REVIEW: THE END MACHINE – “Phase2”
Let’s get down to brass tax. I love every Dokken record up to and including ‘The Beast from the East,’ and George Lynch is arguably my favorite metal guitarist. I have zero interest in a Lynch-less Dokken, knowing full well that I am probably doing old Don a disservice. However, the prospect of a Dokken-less Lynch is a completely different animal altogether. Throw in Jeff Pilson and Steve Brown, the brother of retired Dokken drummer “Wild” Mick Brown for good measure, and my curiosity is adequately piqued.
Following the requisite anticipation-building intro track “The Rising,” the upbeat “Blood and Money” commences ‘Phase2’ proper. The lively tune counters a driving hard-rock verse with a syrupy major-key pre-chorus and a shout-along chorus. The whole affair is cracked wide open by a brilliant, extended lead break. The guitar solo, a thing of wonder, is the kind of 6-string workout that made Lynch an icon. It is all there, the staccato arpeggios, the deftly picked runs, the finger-tapping, and of course the memorable minor-key phrasing and melodies.
“We Walk Alone,” with its slow groove and retro synths fares better in the songwriting department. Landing a little closer to the biker-bar, hard-rock of Lynch Mob, Robert Mason (Warrant, Lynch Mob) tempers his hard-rock rasp with an expressive croon that adds a depth of maturity to the song. Like Lynch and Pilson’s “big hair” peers in a little-known band from New Jersey, this is the sound of gracefully aged 80s pop-metal. It features the kind of big chorus aimed at rock radio if such a thing still existed, and it is propelled forward by the uber-tight, driving rhythm section of Pilson and Brown.
The record’s loud but crisp modern production keeps things simple, adequately capturing the sound of the instrumental 3-piece setup without a lot of extraneous overdubs. Pilson’s bass tone is monstrous and compliments Brown’s suitably big drums, and Lynch’s guitar tone is as perfect and creamy as ever.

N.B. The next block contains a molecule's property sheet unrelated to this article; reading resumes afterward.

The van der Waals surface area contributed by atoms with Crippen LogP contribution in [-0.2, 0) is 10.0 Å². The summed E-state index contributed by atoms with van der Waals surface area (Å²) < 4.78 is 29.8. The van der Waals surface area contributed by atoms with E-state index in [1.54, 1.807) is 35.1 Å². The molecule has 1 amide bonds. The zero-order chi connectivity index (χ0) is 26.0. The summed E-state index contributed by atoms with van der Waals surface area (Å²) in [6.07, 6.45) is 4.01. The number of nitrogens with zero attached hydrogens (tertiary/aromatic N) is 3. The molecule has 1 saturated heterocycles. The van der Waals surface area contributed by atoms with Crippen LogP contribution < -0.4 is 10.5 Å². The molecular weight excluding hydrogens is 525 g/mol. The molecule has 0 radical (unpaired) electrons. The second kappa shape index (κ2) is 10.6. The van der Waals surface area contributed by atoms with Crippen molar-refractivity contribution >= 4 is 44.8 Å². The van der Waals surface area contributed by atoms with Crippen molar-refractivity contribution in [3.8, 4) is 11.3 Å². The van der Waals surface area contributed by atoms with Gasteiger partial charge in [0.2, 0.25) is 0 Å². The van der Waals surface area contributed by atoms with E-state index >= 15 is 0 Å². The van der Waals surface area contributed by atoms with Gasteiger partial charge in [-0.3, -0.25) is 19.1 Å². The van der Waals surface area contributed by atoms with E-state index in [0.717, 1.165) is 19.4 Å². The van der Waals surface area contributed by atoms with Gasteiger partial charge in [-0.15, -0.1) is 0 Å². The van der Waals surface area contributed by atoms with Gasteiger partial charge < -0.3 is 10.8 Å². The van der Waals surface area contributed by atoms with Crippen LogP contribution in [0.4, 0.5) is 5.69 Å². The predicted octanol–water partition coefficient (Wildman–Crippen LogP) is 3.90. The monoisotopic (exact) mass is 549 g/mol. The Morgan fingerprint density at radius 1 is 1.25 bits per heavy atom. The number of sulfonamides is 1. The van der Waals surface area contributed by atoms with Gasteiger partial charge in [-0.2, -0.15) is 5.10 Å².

Elsewhere, the pseudo-balladry and bluesy chorus-inflected lead guitars of “Scars” veers closer to a more 80s aesthetic to welcome effect. Where “We Walk Alone” plods, “Scars” saunters, allowing it to capture some of that moody, hair-metal ballad vibe that launched a million lighters into the air in days gone by.
While the record attempts to capture all incarnations of its lineup, it bends closest to Lynch Mob. In that sense, it will be a bit of a disappointment for those unfamiliar with the first The End Machine record, or for anyone hoping that the band would fully embrace their metal roots. The occasional bump in the road occurs when the band spins its wheels in by-the-numbers modern hard-rock, as they do in “Destiny,” but overall, these are well-written tunes from masters of their craft. From the dark grooves of “Prison or Paradise” to the alternative rock leanings and undeniable catchiness of “Plastic Heroes” ‘Phase2’ as a whole is an enjoyable listen.
“Shine your Light” harkens back to Lynch and Pilson’s glory days more than anything else here. The song finds Mason waxing lyrically about the sun as a metaphor for a celestial being that can save the Earth from impending darkness, over a riff that is the spiritual successor to “Burning Like a Flame.” The song’s excellent and highly lyrical guitar solo is a standout, and the stomp of the catchy anthemic, arena-ready chorus will hopefully find its target audience in the post-COVID festival circuit.
On ‘Phase2,’ The End Machine serves up a sturdy slab of the 80s referencing modern hard rock. Predictably, the whole affair is elevated by the inimitable tone, technique, and all-around guitar wizardry of George Lynch. Fans of the genre can do far worse.